A Toronto lawyer has been ordered to pay Warner Bros. almost $13,000 in costs for what a Manitoba judge called her “obstructive and high-handed approach” to litigation against the entertainment powerhouse.
The latest order is the second such ruling against Kimberly Townley-Smith. Last year, an Ontario judge held her personally liable for $50,000 in costs for her actions in a client’s lawsuit making conspiracy allegations against three judges.
Townley-Smith, a copyright lawyer based in Toronto, represented Winnipeg folk group the Wyrd Sisters in their 2005 lawsuit launched in Ontario against Warner Bros. They attempted to stop distribution of the film Harry Potter and the Goblet of Fire because it featured a band called the Weird Sisters.
That action ultimately ended in defeat and a $140,000 costs award in favour of Warner Bros. Because singer Kim Baryluk, the principal of the Wyrd Sisters, lives in Winnipeg and has assets in Manitoba, Warner Bros. initiated proceedings to collect the judgment there, where Court of Queen’s Bench Justice Christopher Martin heard the matter.
“It would not be an overstatement to describe Ms. Townley-Smith’s litigation tactics in Manitoba as generally obstructive, threatening, contemptuous, abusive, and largely without substance,” he wrote in a 14-page ruling on costs. “Essentially, Ms. Townley-Smith’s conduct, as a lawyer and officer of the court, was deplorable.”
Townley-Smith couldn’t be reached for comment, while James Mercury, counsel for Warner Bros. in the matter, said neither he nor his client would be speaking publicly about the award.
The costs award relates directly to a subpoena brought by Townley-Smith to cross-examine Warner Bros.’ lead counsel in Manitoba over its efforts to collect the costs for the previous judgment.
“She had already done the same thing to Warner Bros.’ lead counsel in Ontario, resulting in a 369-page transcript largely of meandering, immaterial, and irrelevant questions and answers,” Martin wrote.
Warner Bros. moved to have the subpoena quashed, but the day before the hearing was due to take place in May 2009, Townley-Smith withdrew it and said the motion was rendered moot, according to the judgment.
“Despite vague explanations to the contrary, its frivolousness was demonstrated by withdrawing the subpoena the evening before the motion to quash was to be heard,” Martin wrote.
“Considerable time, effort, and expense were wasted with this tactic. It was an abuse of process.”
Last summer, the Wyrd Sisters switched lawyers and opted to settle all outstanding litigation. As part of the agreement, Warner Bros. agreed not to pursue costs for the most recent motions against the Wyrd Sisters, but both sides decided the company could take action against Townley-Smith.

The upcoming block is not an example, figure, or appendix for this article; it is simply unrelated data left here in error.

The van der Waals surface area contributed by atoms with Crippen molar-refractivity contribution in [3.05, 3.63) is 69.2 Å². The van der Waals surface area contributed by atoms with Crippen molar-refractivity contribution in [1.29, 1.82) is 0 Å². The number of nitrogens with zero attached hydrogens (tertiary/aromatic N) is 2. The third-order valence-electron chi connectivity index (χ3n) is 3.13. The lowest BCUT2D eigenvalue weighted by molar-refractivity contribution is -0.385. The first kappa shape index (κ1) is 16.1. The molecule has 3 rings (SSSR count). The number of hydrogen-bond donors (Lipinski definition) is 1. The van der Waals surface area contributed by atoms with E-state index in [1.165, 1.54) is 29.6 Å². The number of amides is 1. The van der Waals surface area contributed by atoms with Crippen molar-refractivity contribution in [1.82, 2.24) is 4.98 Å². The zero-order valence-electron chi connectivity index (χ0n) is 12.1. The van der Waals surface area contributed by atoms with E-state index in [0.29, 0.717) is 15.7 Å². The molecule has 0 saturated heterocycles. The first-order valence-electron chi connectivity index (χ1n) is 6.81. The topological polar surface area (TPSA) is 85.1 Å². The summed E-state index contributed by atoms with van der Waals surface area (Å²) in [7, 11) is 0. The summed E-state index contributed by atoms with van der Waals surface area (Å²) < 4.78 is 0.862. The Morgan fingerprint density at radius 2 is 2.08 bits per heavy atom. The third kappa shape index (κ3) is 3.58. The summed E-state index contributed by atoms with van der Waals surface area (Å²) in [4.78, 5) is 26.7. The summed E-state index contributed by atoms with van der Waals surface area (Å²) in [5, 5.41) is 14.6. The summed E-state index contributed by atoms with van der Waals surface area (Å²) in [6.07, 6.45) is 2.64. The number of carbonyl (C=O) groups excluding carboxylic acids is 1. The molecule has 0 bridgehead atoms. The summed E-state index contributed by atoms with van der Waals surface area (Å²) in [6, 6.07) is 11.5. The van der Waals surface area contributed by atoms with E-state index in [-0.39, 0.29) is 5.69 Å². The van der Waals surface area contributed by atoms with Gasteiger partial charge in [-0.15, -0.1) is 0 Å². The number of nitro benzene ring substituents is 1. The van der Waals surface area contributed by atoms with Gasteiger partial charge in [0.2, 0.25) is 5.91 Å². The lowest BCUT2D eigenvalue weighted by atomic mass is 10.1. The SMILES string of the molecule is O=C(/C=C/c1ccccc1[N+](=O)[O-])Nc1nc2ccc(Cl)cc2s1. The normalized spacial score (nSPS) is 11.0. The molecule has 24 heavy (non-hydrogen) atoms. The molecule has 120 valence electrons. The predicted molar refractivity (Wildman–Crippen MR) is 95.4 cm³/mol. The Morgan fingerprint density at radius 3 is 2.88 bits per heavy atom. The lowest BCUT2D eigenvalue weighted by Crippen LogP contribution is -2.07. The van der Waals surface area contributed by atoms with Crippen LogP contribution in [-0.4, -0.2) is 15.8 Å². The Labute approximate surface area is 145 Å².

A hearing on costs was to take place in early September, but Townley-Smith told the judge she wouldn’t be able to attend due to a medical condition.
She also alleged the judge was biased and said he should recuse himself, according to Martin’s ruling. The matter was adjourned until late November to give Townley-Smith time to recover from her condition, but she wrote days before the hearing to say she still wasn’t ready.
Further letters to Martin accused him of conspiring against her and informed him she had reported him to the police for alleged criminal offences.
“Ms. Townley-Smith’s conduct throughout the Manitoba proceedings, especially since the motion in May 2009 and increasingly since being discharged as counsel for The Wyrd Sisters, has deteriorated to the point that her competence is a serious concern,” Martin wrote, noting Townley-Smith ultimately refused to participate in the hearing.
He awarded total costs of $31,800 but found Townley-Smith liable for only 40 per cent of that amount. He said the Wyrd Sisters bore at least half the blame because they encouraged or “at the very least they acquiesced” to her actions.
It’s not the first time Townley-Smith has found herself the subject of a withering attack from the bench.
After losing the initial case in Ontario, the Wyrd Sisters - with Townley-Smith acting as their lawyer - launched a $20-million claim against three judges involved: Superior Court justices Colin Campbell and John Wilkins along with Master Ronald Dash.
It accused them of conspiracy, fraud, misrepresentation, abuse of process, and abuse of public office.
In his October 2008 judgment in the conspiracy case, Superior Court Justice Charles Hackland called the allegations a “scurrilous attack” on the administration of justice from a member of the bar.
“It is, of course, counsel’s obligation to represent her client fearlessly, resolutely, and honourably, but proceedings must not be brought for an improper purpose, and counsel must refrain from advancing her personal opinions or giving evidence,” he wrote.
“I am concerned that counsel has failed to discharge these obligations as an officer of the court.”
Hackland, too, found himself the subject of a motion by Townley-Smith to recuse himself at a later hearing for costs in the same matter. The motion accused him of altering court transcripts.
“Ms. Townley-Smith’s basis for making this scandalous allegation is that her personal recollection of one exchange between her and the court differs somewhat from the text of the transcript,” Hackland wrote last July, finding Townley-Smith personally liable for more than $50,000 in costs to the three judges who were defendants in the case.
Hackland called the action a clear abuse of process that could never have succeeded due to the absolute immunity afforded to judicial officers in the performance of their work.
To view Hackland's judgment, see Baryluk (Wyrd Sisters) v. Campbell.